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B.C. Liberal Leader Andrew Wilkinson announces he is stepping down as party leader, during a news conference in Burnaby, B.C., on Oct. 26, 2020.DARRYL DYCK/The Canadian Press

Former cabinet minister Kevin Falcon won the leadership of the B.C. Liberal party on Saturday night.

Falcon won on the fifth ballot, taking just over 52 per cent of the points available.

Legislature member Ellis Ross finished second with almost 34 per cent of the vote and Michael Lee was third, with about 14 per cent. Val Litwin, Gavin Dew, Renee Merrifield and Stan Sipos were dropped from the field after four ballots.

Falcon, 59, left politics a decade ago to spend more time with his young family and work in the private sector with a Vancouver investment and property development firm. Falcon and his wife have two daughters.

He held a number of portfolios in cabinet after first being elected in 2001 including transportation, health, finance and deputy premier. Falcon finished second in the 2011 leadership contest, losing to Christy Clark, who served as premier until the party lost power in 2017.

The leadership race was called after the resignation of Andrew Wilkinson following the party’s 2020 election defeat as the NDP won a majority government.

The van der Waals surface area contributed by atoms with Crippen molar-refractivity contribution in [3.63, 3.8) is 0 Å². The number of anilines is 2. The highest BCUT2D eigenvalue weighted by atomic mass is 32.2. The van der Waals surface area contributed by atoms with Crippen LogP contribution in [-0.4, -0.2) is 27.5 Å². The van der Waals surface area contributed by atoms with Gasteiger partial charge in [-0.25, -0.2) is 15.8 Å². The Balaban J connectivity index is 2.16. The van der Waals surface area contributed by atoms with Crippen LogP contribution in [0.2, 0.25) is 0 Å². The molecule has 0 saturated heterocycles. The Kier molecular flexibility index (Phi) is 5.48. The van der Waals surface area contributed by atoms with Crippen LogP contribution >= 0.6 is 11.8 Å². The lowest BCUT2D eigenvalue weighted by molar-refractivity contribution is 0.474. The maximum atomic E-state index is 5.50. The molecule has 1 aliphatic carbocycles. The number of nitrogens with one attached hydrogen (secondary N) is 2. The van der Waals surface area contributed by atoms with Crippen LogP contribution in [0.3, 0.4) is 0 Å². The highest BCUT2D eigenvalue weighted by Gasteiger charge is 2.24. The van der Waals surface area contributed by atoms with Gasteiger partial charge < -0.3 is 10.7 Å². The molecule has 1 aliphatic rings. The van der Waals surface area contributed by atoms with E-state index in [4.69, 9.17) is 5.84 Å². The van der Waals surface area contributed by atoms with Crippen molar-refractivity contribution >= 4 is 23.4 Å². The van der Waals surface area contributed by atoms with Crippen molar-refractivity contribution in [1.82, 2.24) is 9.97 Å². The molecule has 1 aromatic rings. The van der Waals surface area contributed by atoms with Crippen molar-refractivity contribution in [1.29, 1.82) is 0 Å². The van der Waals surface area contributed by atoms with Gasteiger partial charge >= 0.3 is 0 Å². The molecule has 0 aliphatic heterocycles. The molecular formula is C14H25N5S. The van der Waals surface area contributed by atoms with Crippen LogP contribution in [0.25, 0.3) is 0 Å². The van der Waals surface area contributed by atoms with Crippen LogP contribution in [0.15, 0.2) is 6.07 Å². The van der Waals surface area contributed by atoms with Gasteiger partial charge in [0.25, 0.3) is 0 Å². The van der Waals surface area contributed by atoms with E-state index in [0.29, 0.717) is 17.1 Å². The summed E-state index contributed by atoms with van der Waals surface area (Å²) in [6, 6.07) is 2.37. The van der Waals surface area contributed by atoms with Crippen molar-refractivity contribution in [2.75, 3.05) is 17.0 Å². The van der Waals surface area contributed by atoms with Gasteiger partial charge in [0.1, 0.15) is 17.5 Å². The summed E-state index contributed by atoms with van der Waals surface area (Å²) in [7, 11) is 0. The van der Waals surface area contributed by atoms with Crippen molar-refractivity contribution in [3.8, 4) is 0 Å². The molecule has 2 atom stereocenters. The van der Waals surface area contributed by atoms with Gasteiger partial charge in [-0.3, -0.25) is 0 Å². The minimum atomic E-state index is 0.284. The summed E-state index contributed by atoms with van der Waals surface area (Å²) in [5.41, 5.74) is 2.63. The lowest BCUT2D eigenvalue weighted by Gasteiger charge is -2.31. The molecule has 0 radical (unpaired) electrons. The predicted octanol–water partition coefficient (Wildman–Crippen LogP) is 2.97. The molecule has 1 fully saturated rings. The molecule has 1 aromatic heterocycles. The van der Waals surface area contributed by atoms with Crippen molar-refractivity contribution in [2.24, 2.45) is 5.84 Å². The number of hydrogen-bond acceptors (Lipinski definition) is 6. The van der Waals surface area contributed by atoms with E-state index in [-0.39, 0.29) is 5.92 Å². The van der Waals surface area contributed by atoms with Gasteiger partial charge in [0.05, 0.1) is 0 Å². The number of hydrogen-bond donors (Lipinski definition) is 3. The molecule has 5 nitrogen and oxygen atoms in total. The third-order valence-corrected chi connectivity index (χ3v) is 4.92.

The party gained more than 20,000 members during the leadership process, bringing its total membership to about 43,000. Members were eligible to vote online or by phone starting last Thursday in a voting system that awarded points to the candidates based on how those ballots were cast.

But during the campaign, concerns about new party memberships were raised by several leadership candidates during the campaign, leading to an audit by the party.

A last-minute petition was filed this week by long-time party member Vikram Bajwa in the B.C. Supreme Court to delay the release of Saturday’s results for 15 days, but a judge rejected the legal bid just hours before the Liberals were scheduled to announce a winner.

Justice Heather MacNaughton said Bajwa’s evidence was speculative and delaying the results would be unfair to other party members. She also found a delay would have caused irreparable harm to the party.

A lawyer for the party argued in court on Friday that Bajwa had not provided substantial evidence to support his concerns of voter irregularities, and the party’s own evidence showed reasonable steps were taken to ensure voter eligibility.